Municipal politics not a team sport
We were interested to hear the announcement about four Airdrie City council candidates “teaming up” last week (See story on pages 1 and 2).
Although we don’t think it is a bad idea for candidates to stand together on local issues, we are a bit confused and concerned about how Team Airdrie United plans to operate.
Unlike provincial or federal governments, the municipal level is not run on a partisan-politics system. Candidates run as individuals and stand alone on their decisions to vote for or against a motion when it comes before council.
They are solely accountable to residents and most people we have spoken to like it that way.
We believe it makes people nervous for a group of candidates to try and be voted in together to make up the majority of council and therefore guarantee they get their way.
We agree with Team Airdrie United’s idea that the community needs 24-hour health care, but it is safe to say so does every other person running for council. Most people would agree Airdrie’s growth needs to be sensible and every candidate we have spoken to has said they will make residents a priority.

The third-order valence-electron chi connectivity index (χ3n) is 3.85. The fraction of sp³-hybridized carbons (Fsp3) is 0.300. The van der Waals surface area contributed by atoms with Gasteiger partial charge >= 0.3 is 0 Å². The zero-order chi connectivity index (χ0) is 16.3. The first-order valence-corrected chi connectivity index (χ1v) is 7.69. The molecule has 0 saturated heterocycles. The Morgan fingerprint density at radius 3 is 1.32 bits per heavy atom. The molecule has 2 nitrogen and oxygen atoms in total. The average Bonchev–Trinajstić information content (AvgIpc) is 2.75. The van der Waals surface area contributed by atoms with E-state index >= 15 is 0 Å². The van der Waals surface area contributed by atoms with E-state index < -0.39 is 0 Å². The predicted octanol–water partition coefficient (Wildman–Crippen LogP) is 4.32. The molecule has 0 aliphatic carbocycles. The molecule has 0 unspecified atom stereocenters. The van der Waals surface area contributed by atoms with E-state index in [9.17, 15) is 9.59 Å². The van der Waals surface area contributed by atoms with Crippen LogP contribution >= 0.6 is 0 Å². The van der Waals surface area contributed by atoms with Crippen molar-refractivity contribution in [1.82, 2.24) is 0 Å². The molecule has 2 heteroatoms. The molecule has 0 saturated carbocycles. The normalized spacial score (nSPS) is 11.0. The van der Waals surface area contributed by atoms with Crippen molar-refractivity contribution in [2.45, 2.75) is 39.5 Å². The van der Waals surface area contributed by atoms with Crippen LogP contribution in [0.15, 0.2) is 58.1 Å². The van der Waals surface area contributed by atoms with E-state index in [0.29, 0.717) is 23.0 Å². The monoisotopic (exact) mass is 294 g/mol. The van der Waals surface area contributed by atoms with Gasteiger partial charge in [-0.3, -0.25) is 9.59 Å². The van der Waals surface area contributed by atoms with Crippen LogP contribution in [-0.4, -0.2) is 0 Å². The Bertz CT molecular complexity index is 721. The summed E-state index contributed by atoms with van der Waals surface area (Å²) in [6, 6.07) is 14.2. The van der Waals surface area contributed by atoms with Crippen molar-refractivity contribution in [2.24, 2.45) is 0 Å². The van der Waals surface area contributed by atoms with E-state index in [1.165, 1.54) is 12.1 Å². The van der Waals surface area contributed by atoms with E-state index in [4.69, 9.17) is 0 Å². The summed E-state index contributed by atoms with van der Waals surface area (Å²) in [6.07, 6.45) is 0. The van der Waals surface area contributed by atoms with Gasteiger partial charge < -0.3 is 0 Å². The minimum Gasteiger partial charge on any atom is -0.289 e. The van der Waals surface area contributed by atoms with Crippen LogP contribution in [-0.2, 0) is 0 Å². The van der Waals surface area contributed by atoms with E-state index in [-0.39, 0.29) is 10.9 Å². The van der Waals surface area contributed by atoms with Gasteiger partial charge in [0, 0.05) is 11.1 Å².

However, there should not be “party politics” or “voting to toe the party line” in municipal politics.
Residents vote for the candidates who identify with their opinions and values as individuals.
Many residents may have voted for one, two or three of these candidates on their own but may not agree with other members or their decision to be part of this group. We wonder if Team Airdrie United, which may have good intentions, is confusing and alienating residents by trying to change the structure of municipal government.